A Social History of England, 1200-1500

A Social History of England, 1200-1500

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Description

What was life really like in England in the later Middle Ages? This comprehensive introduction explores the full breadth of English life and society in the period 1200-1500. Opening with a survey of historiographical and demographic debates, the book then explores the central themes of later medieval society, including the social hierarchy, life in towns and the countryside, religious belief, and forms of individual and collective identity. Clustered around these themes a series of authoritative essays develop our understanding of other important social and cultural features of the period, including the experience of war, work, law and order, youth and old age, ritual, travel and transport, and the development of writing and reading. Written in an accessible and engaging manner by an international team of leading scholars, this book is indispensable both as an introduction for students and as a resource for specialists.show more

Product details

  • Online resource
  • Cambridge University Press (Virtual Publishing)
  • Cambridge, United Kingdom
  • English
  • 1 b/w illus.
  • 1139167154
  • 9781139167154

Review quote

"Not only historians but also anthropologists and social scientists will find A Social History of England relevant and engaging...a vivid narrative about the subtle and complex ways that medieval people-from the thirteenth century until the eye of the reformation-accommodated change, ordered and re-ordered social relations, clung to old ways of thinking or altered them, created new values, negotiated economic and institutional constraints, and ultimately contributed to broader discussions of religion, nationality, individualism, ritual, civic ceremony, self identity, and community." Elaine Clark, Journal of Interdisciplinary History "This volume accomplishes its goals with great verve, no jargon, and considerable readability. Readers may want to pick and choose from their chapters, but they should be ready for surprises and would benefit from a cover-to-cover approach. It will reveal a social history in which social groups are no longer the main actors or principles of organization. Social relations, cultural structures, and social ideas now play the central role because they are conceived as being crucial to constituting human agents and their choices as well as their problems." David Gary Shaw, Canadian Journal of History "...a splendid volume." -Shannon McSheffrey, Historie socialeshow more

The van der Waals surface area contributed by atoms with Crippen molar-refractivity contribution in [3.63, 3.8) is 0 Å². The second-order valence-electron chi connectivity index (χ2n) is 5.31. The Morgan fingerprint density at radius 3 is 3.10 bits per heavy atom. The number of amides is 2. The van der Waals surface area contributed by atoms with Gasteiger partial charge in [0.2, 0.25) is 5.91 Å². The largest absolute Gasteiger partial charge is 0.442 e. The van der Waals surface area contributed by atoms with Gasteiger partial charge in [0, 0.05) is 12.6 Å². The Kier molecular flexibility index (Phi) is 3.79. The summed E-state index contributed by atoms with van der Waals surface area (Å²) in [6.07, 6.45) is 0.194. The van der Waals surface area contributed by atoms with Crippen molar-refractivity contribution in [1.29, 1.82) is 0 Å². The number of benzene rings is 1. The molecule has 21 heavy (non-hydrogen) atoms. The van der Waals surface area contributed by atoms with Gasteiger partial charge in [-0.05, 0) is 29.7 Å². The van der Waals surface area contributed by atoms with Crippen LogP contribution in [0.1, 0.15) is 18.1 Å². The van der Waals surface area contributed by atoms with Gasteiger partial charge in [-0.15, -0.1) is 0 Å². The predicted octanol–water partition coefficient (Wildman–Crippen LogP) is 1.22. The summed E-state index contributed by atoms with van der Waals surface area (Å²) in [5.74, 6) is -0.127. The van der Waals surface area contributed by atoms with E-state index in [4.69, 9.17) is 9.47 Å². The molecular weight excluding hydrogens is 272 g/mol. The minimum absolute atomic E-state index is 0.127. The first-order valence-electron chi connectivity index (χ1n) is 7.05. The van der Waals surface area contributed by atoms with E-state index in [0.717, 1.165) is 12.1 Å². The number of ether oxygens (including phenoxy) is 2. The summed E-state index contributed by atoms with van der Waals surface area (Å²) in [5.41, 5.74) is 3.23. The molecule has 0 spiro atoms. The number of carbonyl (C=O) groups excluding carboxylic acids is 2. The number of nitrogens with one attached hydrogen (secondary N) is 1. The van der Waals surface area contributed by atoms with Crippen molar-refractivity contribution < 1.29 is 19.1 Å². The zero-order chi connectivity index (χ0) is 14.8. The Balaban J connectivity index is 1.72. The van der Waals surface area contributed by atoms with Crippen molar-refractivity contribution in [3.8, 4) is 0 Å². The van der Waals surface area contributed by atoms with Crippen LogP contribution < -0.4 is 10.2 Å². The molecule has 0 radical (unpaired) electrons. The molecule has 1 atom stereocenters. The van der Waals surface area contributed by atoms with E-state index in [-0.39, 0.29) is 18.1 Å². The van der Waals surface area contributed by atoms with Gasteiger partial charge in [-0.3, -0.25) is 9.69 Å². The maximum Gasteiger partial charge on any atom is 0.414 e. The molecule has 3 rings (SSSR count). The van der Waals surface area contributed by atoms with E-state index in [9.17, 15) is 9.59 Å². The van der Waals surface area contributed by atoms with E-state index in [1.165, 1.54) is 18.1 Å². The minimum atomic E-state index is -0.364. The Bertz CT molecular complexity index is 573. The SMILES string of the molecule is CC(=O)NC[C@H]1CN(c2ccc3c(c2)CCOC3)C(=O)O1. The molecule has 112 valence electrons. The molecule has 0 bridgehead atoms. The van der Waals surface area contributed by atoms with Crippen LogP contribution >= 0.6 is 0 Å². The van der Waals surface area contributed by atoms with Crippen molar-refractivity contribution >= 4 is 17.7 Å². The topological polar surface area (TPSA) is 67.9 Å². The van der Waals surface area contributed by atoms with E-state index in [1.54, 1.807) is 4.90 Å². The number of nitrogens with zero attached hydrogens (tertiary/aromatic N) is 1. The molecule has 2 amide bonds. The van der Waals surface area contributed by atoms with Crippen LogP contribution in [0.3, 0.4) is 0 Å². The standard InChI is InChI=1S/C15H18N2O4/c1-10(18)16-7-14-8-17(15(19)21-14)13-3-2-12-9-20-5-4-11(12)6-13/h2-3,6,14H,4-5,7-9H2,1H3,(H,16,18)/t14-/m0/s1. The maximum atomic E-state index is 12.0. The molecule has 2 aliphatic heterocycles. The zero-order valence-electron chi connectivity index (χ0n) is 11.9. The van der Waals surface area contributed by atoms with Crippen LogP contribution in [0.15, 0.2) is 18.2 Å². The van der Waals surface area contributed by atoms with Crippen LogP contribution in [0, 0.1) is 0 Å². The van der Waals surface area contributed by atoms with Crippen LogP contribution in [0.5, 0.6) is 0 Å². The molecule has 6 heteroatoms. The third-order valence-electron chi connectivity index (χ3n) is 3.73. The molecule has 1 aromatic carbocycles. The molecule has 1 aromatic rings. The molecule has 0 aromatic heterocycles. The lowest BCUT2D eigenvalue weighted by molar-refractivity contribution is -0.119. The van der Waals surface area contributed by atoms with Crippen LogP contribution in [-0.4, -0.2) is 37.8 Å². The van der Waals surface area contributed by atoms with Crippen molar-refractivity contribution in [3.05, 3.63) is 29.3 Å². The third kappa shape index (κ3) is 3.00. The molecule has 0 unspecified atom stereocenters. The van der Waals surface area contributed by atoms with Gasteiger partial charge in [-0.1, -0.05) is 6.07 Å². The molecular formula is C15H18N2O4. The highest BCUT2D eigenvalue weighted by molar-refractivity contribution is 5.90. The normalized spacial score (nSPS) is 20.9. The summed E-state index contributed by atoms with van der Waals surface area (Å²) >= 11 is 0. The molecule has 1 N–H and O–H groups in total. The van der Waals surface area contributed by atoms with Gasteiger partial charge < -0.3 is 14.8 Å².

About Rosemary Horrox

Rosemary Horrox is Fellow in History, Fitzwilliam College, University of Cambridge and lectures and writes extensively on later medieval English History. She is the author of Richard III: A Study of Service (1989) and of The Black Death (1994) and editor of Fifteenth-Century Attitudes (1994) and Beverley Minster: An Illustrated History (2000). W. Mark Ormrod is Professor of Medieval History at the University of York and is a specialist in the history of later medieval England. He is the author of The Reign of Edward III (1990) and Political Life in Medieval England 1300-1450 (1995) and has edited (with Philip Lindley) The Black Death in England (1996) and (with Nicola McDonald) Rites of Passage: Cultures of Transition in Fourteenth-Century England (2004).show more

Table of contents

Preface; 1. Introduction: social structure and economic change in late medieval England S. H. Rigby; 2. An age of deference Peter Coss; 3. The enterprise of war Michael Prestwich; 4. Order and law Simon Walker; 5. Social mobility Philippa C. Maddern; 6. Town life Richard Britnell; 7. The land Bruce M. S. Campbell; 8. A consumer economy Maryanne Kowaleski; 9. Moving around Wendy R. Childs; 10. Work and leisure Mavis E. Mate; 11. Religious belief Eamon Duffy; 12. A magic universe Valerie I. J. Flint; 13. Renunciation Janet Burton; 14. Ritual constructions of society Charles Phythian-Adams; 15. Identities Miri Rubin; 16. Life and death: the ages of man P. J. P. Goldberg; 17. The wider world Robin Frame; 18. Writing and reading Paul Strohm; 19. Conclusion Rosemary Horrox; Further reading; Index.show more